AW: I think a lot of people get sloppy … they’re not sloppy, lazy. They’re being lazy and not editing in it.

DJ: When I when I hear somebody say I’m going to keep it real. I’m not going to edit the mic. So let me get this straight there. There are movie editors. There’s TV editors, there’s magazine editors, magazine editors. Yeah, but everything out of your mouth is just gold. And I was like, I have a weird rule. And it’s just a weird thing that I do. If I do an interview, I am going to remove one question. I don’t know which one it is, but I’m gonna listen. And eventually I was like, You know what, that’s the one that either doesn’t deliver any value, or delivers the least amount or maybe I went on a tangent or something like that. And I just to me, I then say okay, well, what’s left is the good stuff.

AW: I think that is gold. Dave, I really think that’s gold. I’m trying to do that myself even with my newsletter because I know that my newsletter can tend to be a little bit wordy. And so now I’m writing it out. And then I pull a section. And I’m like, save that for another newsletter.

DJ: Yah, I just try to keep them short is to the point and anything that’s really weird I throw at the very end, I started putting bloopers at the end of my show. And that was another weird when I just, I guess I’m not afraid to experiment at times. And so I put some bloopers at the end. So many people said, I’m so glad you did that. And they go, why they said, I just thought you were perfect. And I was like, Oh, are you kidding me? No, far from it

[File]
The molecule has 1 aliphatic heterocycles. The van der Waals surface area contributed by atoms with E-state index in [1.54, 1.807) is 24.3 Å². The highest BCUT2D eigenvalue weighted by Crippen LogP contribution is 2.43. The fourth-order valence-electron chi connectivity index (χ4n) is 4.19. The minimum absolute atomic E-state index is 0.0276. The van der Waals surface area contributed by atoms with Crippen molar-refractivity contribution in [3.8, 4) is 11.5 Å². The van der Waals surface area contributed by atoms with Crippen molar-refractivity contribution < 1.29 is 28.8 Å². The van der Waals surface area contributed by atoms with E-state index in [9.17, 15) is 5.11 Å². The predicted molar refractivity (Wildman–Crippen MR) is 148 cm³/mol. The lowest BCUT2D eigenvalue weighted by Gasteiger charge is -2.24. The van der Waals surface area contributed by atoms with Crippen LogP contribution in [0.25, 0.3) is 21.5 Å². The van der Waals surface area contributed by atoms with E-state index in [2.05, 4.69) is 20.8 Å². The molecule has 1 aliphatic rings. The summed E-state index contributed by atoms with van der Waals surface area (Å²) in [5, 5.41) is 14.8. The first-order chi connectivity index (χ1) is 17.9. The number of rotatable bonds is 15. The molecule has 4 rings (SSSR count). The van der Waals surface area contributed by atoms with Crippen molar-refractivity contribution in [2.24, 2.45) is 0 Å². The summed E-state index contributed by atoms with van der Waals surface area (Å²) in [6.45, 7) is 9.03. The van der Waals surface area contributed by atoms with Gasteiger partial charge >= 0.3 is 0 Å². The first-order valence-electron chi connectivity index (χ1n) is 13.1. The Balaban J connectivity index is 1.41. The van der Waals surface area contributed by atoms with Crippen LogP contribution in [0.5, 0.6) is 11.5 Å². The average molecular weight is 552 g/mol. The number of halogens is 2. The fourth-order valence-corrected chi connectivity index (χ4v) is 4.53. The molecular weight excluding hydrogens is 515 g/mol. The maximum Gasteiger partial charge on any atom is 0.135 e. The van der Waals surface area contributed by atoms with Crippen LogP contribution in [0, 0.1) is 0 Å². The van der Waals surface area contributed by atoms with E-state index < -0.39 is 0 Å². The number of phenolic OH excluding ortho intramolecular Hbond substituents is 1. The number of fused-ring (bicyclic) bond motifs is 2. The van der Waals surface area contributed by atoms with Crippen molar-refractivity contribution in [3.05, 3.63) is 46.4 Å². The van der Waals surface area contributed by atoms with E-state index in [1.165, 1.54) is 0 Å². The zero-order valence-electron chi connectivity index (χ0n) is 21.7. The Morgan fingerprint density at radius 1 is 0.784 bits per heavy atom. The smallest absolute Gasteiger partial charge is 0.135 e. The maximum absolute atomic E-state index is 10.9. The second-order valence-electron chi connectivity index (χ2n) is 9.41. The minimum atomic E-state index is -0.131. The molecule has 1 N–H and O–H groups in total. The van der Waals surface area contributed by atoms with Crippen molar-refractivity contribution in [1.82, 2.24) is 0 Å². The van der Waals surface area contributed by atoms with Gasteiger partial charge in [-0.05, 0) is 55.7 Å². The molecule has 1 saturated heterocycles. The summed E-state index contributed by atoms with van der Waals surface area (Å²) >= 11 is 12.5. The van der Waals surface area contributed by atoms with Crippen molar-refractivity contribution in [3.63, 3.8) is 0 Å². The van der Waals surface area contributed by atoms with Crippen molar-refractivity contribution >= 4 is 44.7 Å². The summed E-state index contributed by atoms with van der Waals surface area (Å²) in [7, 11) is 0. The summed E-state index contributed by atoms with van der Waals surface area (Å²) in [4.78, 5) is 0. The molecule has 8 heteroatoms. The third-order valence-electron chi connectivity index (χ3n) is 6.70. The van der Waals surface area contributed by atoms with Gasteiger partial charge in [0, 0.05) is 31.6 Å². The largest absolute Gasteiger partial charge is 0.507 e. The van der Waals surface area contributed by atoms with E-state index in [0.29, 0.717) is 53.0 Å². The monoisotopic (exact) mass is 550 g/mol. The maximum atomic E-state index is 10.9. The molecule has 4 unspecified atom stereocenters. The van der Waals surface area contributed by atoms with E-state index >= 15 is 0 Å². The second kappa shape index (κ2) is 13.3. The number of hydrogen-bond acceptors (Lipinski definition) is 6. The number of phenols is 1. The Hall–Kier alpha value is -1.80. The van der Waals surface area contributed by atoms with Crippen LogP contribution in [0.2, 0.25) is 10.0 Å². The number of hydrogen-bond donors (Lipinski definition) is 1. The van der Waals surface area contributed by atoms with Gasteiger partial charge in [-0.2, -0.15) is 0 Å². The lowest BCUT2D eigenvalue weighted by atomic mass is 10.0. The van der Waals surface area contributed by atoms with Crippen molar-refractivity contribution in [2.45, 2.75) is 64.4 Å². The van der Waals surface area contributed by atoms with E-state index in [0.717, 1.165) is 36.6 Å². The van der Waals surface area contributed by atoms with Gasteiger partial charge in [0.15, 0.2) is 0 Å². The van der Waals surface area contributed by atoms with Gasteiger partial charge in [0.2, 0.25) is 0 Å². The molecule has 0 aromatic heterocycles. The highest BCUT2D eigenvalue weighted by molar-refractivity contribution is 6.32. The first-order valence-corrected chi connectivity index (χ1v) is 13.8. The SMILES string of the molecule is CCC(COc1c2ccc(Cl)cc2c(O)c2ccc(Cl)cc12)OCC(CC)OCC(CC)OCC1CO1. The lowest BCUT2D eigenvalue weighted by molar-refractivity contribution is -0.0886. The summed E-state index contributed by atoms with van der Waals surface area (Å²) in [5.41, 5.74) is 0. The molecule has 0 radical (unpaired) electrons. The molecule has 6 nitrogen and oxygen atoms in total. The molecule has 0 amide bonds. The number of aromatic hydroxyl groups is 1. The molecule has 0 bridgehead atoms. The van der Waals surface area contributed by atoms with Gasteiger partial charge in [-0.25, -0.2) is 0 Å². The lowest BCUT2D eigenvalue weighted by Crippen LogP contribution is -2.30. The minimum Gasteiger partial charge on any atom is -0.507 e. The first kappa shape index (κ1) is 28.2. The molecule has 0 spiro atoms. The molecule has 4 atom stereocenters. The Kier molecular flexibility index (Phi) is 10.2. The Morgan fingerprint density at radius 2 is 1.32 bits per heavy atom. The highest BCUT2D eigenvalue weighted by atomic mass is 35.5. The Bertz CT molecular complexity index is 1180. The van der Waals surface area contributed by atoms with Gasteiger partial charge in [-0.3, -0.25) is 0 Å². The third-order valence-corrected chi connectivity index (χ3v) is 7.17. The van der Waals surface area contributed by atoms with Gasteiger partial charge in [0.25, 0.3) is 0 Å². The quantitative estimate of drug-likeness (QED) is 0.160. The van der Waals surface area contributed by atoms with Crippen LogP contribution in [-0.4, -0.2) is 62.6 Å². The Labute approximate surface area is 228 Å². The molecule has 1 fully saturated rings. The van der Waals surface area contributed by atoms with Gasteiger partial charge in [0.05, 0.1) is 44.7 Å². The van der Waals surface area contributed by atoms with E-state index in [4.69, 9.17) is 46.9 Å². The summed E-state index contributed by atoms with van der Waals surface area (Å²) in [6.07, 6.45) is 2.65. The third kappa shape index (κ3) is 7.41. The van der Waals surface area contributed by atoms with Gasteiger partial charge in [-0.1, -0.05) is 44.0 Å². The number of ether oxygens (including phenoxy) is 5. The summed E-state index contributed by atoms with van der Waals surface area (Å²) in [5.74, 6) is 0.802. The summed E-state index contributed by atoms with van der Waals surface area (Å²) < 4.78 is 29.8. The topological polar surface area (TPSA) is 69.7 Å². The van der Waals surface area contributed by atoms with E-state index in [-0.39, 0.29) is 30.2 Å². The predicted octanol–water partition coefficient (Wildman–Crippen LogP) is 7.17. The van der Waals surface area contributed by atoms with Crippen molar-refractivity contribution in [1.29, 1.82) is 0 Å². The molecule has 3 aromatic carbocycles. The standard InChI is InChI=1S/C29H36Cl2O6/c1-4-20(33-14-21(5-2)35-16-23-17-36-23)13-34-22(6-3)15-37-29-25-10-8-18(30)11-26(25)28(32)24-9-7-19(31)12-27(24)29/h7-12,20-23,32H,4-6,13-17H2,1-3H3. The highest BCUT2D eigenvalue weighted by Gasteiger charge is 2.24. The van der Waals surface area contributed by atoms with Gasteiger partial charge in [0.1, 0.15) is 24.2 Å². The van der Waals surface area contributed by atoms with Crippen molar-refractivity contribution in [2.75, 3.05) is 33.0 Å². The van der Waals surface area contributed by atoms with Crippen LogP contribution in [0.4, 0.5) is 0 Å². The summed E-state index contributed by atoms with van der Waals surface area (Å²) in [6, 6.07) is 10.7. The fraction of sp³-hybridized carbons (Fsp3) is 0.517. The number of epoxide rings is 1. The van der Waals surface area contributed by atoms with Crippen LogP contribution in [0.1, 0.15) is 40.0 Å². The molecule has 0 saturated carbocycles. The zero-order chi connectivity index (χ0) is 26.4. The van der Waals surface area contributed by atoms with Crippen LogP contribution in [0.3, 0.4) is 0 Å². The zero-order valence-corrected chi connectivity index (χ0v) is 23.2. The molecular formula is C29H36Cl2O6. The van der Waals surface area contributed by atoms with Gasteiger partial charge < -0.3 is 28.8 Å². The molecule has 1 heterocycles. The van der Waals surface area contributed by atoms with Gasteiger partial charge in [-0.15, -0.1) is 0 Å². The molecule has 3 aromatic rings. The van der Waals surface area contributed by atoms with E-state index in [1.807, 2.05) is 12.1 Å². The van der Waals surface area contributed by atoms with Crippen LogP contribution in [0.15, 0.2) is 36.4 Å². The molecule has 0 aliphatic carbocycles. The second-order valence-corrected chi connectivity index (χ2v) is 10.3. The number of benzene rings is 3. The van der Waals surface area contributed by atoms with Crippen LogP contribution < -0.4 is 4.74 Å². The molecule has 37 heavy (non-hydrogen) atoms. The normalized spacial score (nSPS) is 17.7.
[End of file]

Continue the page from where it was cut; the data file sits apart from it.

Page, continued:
AW: sounds awesome. It’s fun, too. It’s really fun. Yeah. So as you’re going through this list of things, other than going back to edit what you’ve recorded, I’m thinking that all of the things you’re talking about, so not typing out your whole script, and not winging it, but having the bullet points and talking to one person as opposed to you guys or you all, I think these communication insights or tactics are really relevant beyond podcasting, and I’m imagining you now up on stage at PodFest, or, you know, some big conference, and you’re giving a speech, how’s it different or the same when you’re onstage?

DJ: onstage, I miss being onstage with our good friend COVID. And I used to be a teacher, so I had a classroom, and I like to make people react in one way or another, whether it’s, I love to make people laugh. So if I can make them laugh, that’s kind of fun. So just the, the smile or the face of Did he just say that, or whatever it is, is fun. And the fact that you just it’s like adding another – it’s the difference between reading a book and hearing a book. Right, I now I still have tone of voice and I can, I can do — a dramatic pause if I want to. But now I can wave my arms. And I can do all sorts of stuff. And, you know, just ways to keep their attention. I remember once I was at Podcast Movement, and they have these, it looks like somebody just tied a bunch of tables together to make a stage. And I was explaining about how you are the goalie. And if somebody tries, you know, to give you content for your audience, it’s your goal to to jump up and SWAT and say not in my house. And I jumped up on the stage. And I’m not a small guy, but I’m not a huge guy. But it made a big old sound in the stage about crumbled, and I was like, okay, Note to self next time, you might want to, you know, do a quick once over… But on the other hand, it got everybody’s attention, which you need to because as you’re doing something on stage, my whole goal is I don’t want to see people looking at their phone. Because I know they’re gonna it’s hard not to. So I just tried to do that. And I walk around, and I pointed people, and I’m just, you know, for me the worst is when I walk in, and they go, okay, you’ll be talking there. And there’s the podium, and I’m like, Oh, great. Is there a wireless microphone? They’re like, no, but there’s a mic at the podium. And I’m like, so I have to stand at the podium. And they’re like, Yeah, and it’s just like, now I’m melting again.